so lets figure
1991 to 1996 at $150 per month
1996 to 2001 at $300 per month
2001 to 2009 at $500 per month
We can also calculate a %3 interest rate payed to this account.

Before you read the number I will prefix several things about this number, This assumes no periods of unemployment, This assumes their are no prior medical needs of the covered individuals, Child birth costs are not removed from the account(Joe had 2 kids), This does not remove any money for standard things like yearly physicals, Colonoscapies, any medications taken etc.

According to my calculations the account given the above criteria would have around $67,936.46 in it.

It is very unlikely that the account would actually get that large, In fact medical issues early on like child birth would remove a lot of the compounding effect of interest and shrink the end number considerably.

If you paired a MSA with very high deductible insurance the MSA contribution would be far less and the account much smaller.

In any case this method of "self insuring" is highly biased against disease happening later in life rather then earlier in life. If Joe had an issue before the account could grow much he would be screwed.

As to the Idea of Medical loans, Sick people are bad risks No one is going to loan a cancer patient $50,000 grand let alone the often $300,000 + grand it often costs. If that individual dies or can't work for extended periods of time, has a poor paying job, is close to retirement age the chances of that loan being payed back are close to nil.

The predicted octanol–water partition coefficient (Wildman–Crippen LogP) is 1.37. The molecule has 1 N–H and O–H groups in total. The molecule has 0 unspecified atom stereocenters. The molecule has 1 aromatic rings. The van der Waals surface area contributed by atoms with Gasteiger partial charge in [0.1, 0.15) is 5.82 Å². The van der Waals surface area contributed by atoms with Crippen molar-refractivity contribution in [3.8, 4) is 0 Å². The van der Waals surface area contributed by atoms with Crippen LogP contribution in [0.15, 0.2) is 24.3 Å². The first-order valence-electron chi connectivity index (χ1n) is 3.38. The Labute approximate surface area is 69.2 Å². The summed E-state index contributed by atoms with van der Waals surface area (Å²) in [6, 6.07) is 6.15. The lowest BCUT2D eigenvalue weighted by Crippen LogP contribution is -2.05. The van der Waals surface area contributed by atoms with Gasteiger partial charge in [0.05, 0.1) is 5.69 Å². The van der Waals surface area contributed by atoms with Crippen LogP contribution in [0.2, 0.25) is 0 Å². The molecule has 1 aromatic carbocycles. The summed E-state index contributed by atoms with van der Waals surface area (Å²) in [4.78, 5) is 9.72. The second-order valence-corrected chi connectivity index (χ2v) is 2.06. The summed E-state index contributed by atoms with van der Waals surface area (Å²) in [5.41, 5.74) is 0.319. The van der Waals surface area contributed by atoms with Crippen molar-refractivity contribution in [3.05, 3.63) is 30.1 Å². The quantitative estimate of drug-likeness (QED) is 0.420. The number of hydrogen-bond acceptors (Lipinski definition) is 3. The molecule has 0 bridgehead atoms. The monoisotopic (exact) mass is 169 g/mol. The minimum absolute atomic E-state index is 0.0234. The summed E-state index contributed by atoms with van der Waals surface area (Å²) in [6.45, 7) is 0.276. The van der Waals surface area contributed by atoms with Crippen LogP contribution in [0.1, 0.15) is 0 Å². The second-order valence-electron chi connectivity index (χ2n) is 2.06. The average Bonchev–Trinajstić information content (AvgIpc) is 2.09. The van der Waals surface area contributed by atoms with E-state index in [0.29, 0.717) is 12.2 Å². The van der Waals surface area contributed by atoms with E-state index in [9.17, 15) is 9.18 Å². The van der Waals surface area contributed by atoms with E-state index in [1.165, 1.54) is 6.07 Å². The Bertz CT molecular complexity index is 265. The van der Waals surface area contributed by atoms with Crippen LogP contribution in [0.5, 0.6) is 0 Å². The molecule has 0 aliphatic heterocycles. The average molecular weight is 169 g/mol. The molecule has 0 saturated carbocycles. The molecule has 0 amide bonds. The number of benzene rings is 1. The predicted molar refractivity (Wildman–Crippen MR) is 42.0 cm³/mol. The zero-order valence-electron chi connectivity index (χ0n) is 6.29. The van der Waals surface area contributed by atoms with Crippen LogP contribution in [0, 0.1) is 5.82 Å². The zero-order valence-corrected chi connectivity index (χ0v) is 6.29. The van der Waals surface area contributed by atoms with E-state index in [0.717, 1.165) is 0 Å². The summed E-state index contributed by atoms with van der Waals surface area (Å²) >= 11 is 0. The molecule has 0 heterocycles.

If charity care worked well Joe would still be alive, I don't buy that is being anywhere near reasonable.

I still don't buy health care can work without a comprehensive insurance risk pool of some type.

RD said...

My mistake that would be $89,786.80
Forgot to change the year total for the last block of years from 5 to 8 =p

y-intercept said...

My experience is that low income people are not served well by pools. Pools tend to serve the insiders of the pool better than outsiders. Poor people are generally outsiders.

High deductible insurance is of little use to the poor.

So the best way to help the poor is to give their control and guideance over the resources they have and to create supplemental systems to help provide care.

I don't think we can ever find a satisfactory formula that will work for all catastrophic and chronic conditions because these conditions tend to be unique to the individual.

There is also a great deal of abuse of supplemental systems. Some intentional, some not.